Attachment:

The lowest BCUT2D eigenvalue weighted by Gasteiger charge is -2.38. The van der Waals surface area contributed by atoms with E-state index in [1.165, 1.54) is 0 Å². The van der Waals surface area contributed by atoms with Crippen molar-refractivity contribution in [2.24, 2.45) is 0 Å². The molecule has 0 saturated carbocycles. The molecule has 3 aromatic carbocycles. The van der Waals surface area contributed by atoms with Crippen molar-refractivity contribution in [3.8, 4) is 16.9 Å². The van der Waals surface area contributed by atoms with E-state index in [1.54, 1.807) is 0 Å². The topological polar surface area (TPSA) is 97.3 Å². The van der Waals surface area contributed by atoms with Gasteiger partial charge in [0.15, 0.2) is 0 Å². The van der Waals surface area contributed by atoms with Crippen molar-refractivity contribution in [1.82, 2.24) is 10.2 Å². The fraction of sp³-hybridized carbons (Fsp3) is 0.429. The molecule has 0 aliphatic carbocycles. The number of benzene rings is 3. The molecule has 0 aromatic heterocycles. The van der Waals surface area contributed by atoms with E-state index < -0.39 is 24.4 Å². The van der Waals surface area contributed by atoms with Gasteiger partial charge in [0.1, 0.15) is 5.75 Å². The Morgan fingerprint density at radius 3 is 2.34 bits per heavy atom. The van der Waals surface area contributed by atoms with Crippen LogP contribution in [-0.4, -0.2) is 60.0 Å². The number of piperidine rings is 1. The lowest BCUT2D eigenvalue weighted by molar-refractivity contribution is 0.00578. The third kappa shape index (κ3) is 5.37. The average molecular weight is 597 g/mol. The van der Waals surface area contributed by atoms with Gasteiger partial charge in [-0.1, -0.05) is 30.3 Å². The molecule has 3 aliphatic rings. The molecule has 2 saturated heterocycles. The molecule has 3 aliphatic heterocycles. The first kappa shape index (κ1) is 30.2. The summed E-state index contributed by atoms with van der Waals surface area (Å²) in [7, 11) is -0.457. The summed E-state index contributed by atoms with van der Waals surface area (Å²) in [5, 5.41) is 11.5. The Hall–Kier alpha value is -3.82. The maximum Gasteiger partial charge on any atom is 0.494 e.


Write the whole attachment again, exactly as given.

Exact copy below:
The lowest BCUT2D eigenvalue weighted by Gasteiger charge is -2.38. The van der Waals surface area contributed by atoms with E-state index in [1.165, 1.54) is 0 Å². The van der Waals surface area contributed by atoms with Crippen molar-refractivity contribution in [2.24, 2.45) is 0 Å². The molecule has 0 saturated carbocycles. The molecule has 3 aromatic carbocycles. The van der Waals surface area contributed by atoms with Crippen molar-refractivity contribution in [3.8, 4) is 16.9 Å². The van der Waals surface area contributed by atoms with E-state index in [1.54, 1.807) is 0 Å². The topological polar surface area (TPSA) is 97.3 Å². The van der Waals surface area contributed by atoms with Gasteiger partial charge in [0.15, 0.2) is 0 Å². The van der Waals surface area contributed by atoms with Crippen molar-refractivity contribution in [1.82, 2.24) is 10.2 Å². The fraction of sp³-hybridized carbons (Fsp3) is 0.429. The molecule has 0 aliphatic carbocycles. The number of benzene rings is 3. The molecule has 0 aromatic heterocycles. The van der Waals surface area contributed by atoms with E-state index < -0.39 is 24.4 Å². The van der Waals surface area contributed by atoms with Gasteiger partial charge in [0.1, 0.15) is 5.75 Å². The Morgan fingerprint density at radius 3 is 2.34 bits per heavy atom. The van der Waals surface area contributed by atoms with Crippen LogP contribution in [-0.4, -0.2) is 60.0 Å². The number of piperidine rings is 1. The lowest BCUT2D eigenvalue weighted by molar-refractivity contribution is 0.00578. The third kappa shape index (κ3) is 5.37. The average molecular weight is 597 g/mol. The van der Waals surface area contributed by atoms with Gasteiger partial charge in [-0.1, -0.05) is 30.3 Å². The molecule has 3 aliphatic rings. The molecule has 2 saturated heterocycles. The molecule has 3 aliphatic heterocycles. The first kappa shape index (κ1) is 30.2. The summed E-state index contributed by atoms with van der Waals surface area (Å²) in [7, 11) is -0.457. The summed E-state index contributed by atoms with van der Waals surface area (Å²) in [5, 5.41) is 11.5. The Hall–Kier alpha value is -3.82. The maximum Gasteiger partial charge on any atom is 0.494 e.